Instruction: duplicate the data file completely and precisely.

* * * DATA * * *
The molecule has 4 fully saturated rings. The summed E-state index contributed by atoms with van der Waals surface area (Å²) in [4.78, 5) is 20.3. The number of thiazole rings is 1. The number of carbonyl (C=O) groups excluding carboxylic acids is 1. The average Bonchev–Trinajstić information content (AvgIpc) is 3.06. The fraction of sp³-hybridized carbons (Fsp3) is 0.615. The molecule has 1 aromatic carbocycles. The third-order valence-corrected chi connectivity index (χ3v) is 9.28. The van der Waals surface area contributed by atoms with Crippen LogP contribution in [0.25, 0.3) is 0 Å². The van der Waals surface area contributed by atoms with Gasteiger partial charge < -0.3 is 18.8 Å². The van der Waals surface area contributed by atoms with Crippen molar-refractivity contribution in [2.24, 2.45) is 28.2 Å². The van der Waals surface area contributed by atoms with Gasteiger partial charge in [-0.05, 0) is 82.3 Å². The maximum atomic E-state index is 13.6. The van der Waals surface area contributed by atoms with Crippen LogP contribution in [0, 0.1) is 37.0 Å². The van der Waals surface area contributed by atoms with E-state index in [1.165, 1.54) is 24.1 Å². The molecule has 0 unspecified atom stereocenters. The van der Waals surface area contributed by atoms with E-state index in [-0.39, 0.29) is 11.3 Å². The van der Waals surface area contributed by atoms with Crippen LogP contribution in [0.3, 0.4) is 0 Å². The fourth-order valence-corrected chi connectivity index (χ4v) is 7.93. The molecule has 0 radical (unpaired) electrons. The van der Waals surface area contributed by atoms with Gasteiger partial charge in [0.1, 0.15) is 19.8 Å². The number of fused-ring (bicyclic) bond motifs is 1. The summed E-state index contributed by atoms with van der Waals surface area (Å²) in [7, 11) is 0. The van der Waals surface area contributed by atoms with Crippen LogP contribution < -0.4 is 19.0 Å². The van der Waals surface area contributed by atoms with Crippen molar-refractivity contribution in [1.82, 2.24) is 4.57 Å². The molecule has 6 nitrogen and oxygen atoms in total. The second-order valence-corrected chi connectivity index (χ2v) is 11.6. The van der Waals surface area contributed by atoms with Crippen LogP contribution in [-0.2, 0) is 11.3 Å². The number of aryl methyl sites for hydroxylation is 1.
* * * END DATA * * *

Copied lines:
The molecule has 4 fully saturated rings. The summed E-state index contributed by atoms with van der Waals surface area (Å²) in [4.78, 5) is 20.3. The number of thiazole rings is 1. The number of carbonyl (C=O) groups excluding carboxylic acids is 1. The average Bonchev–Trinajstić information content (AvgIpc) is 3.06. The fraction of sp³-hybridized carbons (Fsp3) is 0.615. The molecule has 1 aromatic carbocycles. The third-order valence-corrected chi connectivity index (χ3v) is 9.28. The van der Waals surface area contributed by atoms with Crippen LogP contribution in [0.25, 0.3) is 0 Å². The van der Waals surface area contributed by atoms with Gasteiger partial charge < -0.3 is 18.8 Å². The van der Waals surface area contributed by atoms with Crippen molar-refractivity contribution in [2.24, 2.45) is 28.2 Å². The van der Waals surface area contributed by atoms with Gasteiger partial charge in [-0.05, 0) is 82.3 Å². The maximum atomic E-state index is 13.6. The van der Waals surface area contributed by atoms with Crippen LogP contribution in [0, 0.1) is 37.0 Å². The van der Waals surface area contributed by atoms with E-state index in [1.165, 1.54) is 24.1 Å². The molecule has 0 unspecified atom stereocenters. The van der Waals surface area contributed by atoms with E-state index in [-0.39, 0.29) is 11.3 Å². The van der Waals surface area contributed by atoms with Crippen LogP contribution in [0.3, 0.4) is 0 Å². The fourth-order valence-corrected chi connectivity index (χ4v) is 7.93. The molecule has 0 radical (unpaired) electrons. The van der Waals surface area contributed by atoms with Gasteiger partial charge in [0.1, 0.15) is 19.8 Å². The number of fused-ring (bicyclic) bond motifs is 1. The summed E-state index contributed by atoms with van der Waals surface area (Å²) in [7, 11) is 0. The van der Waals surface area contributed by atoms with Crippen LogP contribution < -0.4 is 19.0 Å². The van der Waals surface area contributed by atoms with Crippen molar-refractivity contribution in [1.82, 2.24) is 4.57 Å². The molecule has 6 nitrogen and oxygen atoms in total. The second-order valence-corrected chi connectivity index (χ2v) is 11.6. The van der Waals surface area contributed by atoms with Crippen LogP contribution in [-0.2, 0) is 11.3 Å². The number of aryl methyl sites for hydroxylation is 1.